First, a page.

May 9, 2011: As the obesity epidemic captures the news, experts are concerned about how media reporting affects consumers and policy makers. At the US Congress Visitors’ Center today, Christine Ferguson, JD, Director of STOP Obesity Alliance — who spoke with me prior to the conference — and Lynn Grefe, President and CEO, National Eating Disorders Association, collaborated to host a panel to address concerns. Ferguson emphasized that with so much pressure to lose weight, people forget about healthy weight. “Even losing 5 to 10 pounds, no matter what one’s weight is a step towards health,” she explained.
“Pounds and Policy: Effectively Communicating about Weight and Health” was convened to discus ways to responsibly highlight the connection between health and weight. The leaders are particularly interested in how to stop obesity stigmatization and encourage effective education by media, the entertainment industry, and policy makers.
Even a 5 to 10 pound weight loss is a help
What would be considered ideal in terms of communicating “healthy weight” vs. the dieting obsession? Ferguson said, “The National Heart, Lung and Blood Institute has very clear guidelines. What they found from doing an extensive literature review and studying the research is that a tremendous impact can result from modest weight loss.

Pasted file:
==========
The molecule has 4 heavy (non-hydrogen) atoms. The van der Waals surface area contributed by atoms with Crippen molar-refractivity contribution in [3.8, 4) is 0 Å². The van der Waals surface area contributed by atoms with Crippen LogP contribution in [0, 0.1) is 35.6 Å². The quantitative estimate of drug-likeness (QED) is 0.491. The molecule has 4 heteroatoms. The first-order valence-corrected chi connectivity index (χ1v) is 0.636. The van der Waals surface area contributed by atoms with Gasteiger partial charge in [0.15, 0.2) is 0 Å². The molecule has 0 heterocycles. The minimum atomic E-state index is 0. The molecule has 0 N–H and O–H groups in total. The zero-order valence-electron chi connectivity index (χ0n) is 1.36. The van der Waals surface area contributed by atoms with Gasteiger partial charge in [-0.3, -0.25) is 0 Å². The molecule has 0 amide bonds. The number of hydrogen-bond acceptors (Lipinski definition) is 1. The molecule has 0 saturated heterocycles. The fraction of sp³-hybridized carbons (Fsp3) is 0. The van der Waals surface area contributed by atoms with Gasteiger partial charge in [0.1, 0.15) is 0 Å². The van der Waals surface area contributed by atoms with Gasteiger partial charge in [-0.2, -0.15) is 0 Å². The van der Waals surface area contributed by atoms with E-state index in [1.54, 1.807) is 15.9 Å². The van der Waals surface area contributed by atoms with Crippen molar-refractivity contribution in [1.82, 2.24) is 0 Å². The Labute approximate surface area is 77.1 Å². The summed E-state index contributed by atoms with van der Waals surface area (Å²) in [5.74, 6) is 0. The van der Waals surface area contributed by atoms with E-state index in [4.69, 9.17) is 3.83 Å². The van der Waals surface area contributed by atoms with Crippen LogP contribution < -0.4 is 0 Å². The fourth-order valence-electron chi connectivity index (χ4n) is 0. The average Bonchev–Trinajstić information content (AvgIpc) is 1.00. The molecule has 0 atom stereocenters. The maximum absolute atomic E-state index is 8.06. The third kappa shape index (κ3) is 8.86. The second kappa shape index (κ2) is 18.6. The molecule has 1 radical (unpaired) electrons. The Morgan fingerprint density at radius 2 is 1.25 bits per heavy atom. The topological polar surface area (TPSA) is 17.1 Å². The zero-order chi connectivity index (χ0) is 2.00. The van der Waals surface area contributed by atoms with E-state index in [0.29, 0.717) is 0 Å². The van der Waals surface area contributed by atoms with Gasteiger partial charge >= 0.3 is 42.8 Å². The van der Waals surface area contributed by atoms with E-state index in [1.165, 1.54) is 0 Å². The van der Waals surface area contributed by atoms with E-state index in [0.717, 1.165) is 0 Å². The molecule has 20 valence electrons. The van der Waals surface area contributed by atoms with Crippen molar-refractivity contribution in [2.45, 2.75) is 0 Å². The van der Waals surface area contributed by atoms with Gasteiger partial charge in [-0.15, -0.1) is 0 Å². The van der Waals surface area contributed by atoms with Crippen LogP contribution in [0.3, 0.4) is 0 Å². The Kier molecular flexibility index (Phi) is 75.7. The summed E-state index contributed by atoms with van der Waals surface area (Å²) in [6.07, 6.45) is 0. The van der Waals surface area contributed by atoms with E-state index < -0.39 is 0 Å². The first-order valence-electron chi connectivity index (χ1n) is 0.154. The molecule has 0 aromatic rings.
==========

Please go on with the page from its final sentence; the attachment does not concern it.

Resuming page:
“Even people in the higher regions of weight, if they can start with just 5 to 10 pounds, with that first increment, they will see a noticeable difference in their blood pressure and measures for diabetes. We would like to see that message get through.” Christine Ferguson, JD, STOP Obesity Alliance
One of the key barriers to effective communication is something Ferguson learned at the New York panel last year. Given the extensive research, which can be conflicting, reporters do not have the time “to translate the plethora of studies.” She added “It is difficult for them to sort through. We need to help the press get this message across.”
Ferguson noted that talking about the seriousness of the epidemic seems to encourage stigmatization and when that happens, people withdraw. “Once they do this, they will not be able to participate in the society or the economy. We keep hearing predictions that by 2020 over 40 percent of the population could be overweight. You cannot shun two thirds of the population. We need to move towards discussing healthy weight,” she added. www.stopobesityalliance.org,
Rebecca Puhl, PhD, Director of Research, Rudd Center for Food Policy & Obesity at Yale University, over the week-end expressed her views: “What I am particularly concerned about is the stigmatizing nature of existing messages and communication towards people who are affected by obesity. We need to ensure that we are not harming the people that we are trying to help by ensuring that efforts to address obesity or eating disorders do not promote stigma or prejudice.” She added that “efforts to prevent and treat these issues must be supportive.”
The discrimination factor